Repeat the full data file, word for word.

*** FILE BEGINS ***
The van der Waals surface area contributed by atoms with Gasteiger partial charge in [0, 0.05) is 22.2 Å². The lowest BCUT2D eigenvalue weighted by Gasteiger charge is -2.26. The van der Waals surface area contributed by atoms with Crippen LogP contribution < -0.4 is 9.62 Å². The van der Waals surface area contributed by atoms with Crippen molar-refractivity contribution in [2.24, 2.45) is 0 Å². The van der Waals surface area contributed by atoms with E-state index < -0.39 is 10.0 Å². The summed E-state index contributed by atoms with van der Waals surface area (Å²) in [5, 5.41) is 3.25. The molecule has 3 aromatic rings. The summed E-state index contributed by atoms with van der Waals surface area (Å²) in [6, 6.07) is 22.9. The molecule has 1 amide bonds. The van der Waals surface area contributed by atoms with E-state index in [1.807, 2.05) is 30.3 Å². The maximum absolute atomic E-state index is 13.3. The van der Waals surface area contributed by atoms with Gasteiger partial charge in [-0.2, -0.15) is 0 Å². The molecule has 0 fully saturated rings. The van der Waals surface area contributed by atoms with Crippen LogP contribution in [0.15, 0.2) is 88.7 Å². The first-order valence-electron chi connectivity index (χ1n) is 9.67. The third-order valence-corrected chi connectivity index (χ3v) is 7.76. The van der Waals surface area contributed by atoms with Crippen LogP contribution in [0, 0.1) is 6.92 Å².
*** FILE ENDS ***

The van der Waals surface area contributed by atoms with Gasteiger partial charge in [0, 0.05) is 22.2 Å². The lowest BCUT2D eigenvalue weighted by Gasteiger charge is -2.26. The van der Waals surface area contributed by atoms with Crippen LogP contribution < -0.4 is 9.62 Å². The van der Waals surface area contributed by atoms with Crippen molar-refractivity contribution in [2.24, 2.45) is 0 Å². The van der Waals surface area contributed by atoms with E-state index < -0.39 is 10.0 Å². The summed E-state index contributed by atoms with van der Waals surface area (Å²) in [5, 5.41) is 3.25. The molecule has 3 aromatic rings. The summed E-state index contributed by atoms with van der Waals surface area (Å²) in [6, 6.07) is 22.9. The molecule has 1 amide bonds. The van der Waals surface area contributed by atoms with E-state index in [1.807, 2.05) is 30.3 Å². The maximum absolute atomic E-state index is 13.3. The van der Waals surface area contributed by atoms with Gasteiger partial charge in [-0.2, -0.15) is 0 Å². The molecule has 0 fully saturated rings. The van der Waals surface area contributed by atoms with Crippen LogP contribution in [0.15, 0.2) is 88.7 Å². The first-order valence-electron chi connectivity index (χ1n) is 9.67. The third-order valence-corrected chi connectivity index (χ3v) is 7.76. The van der Waals surface area contributed by atoms with Crippen LogP contribution in [0, 0.1) is 6.92 Å².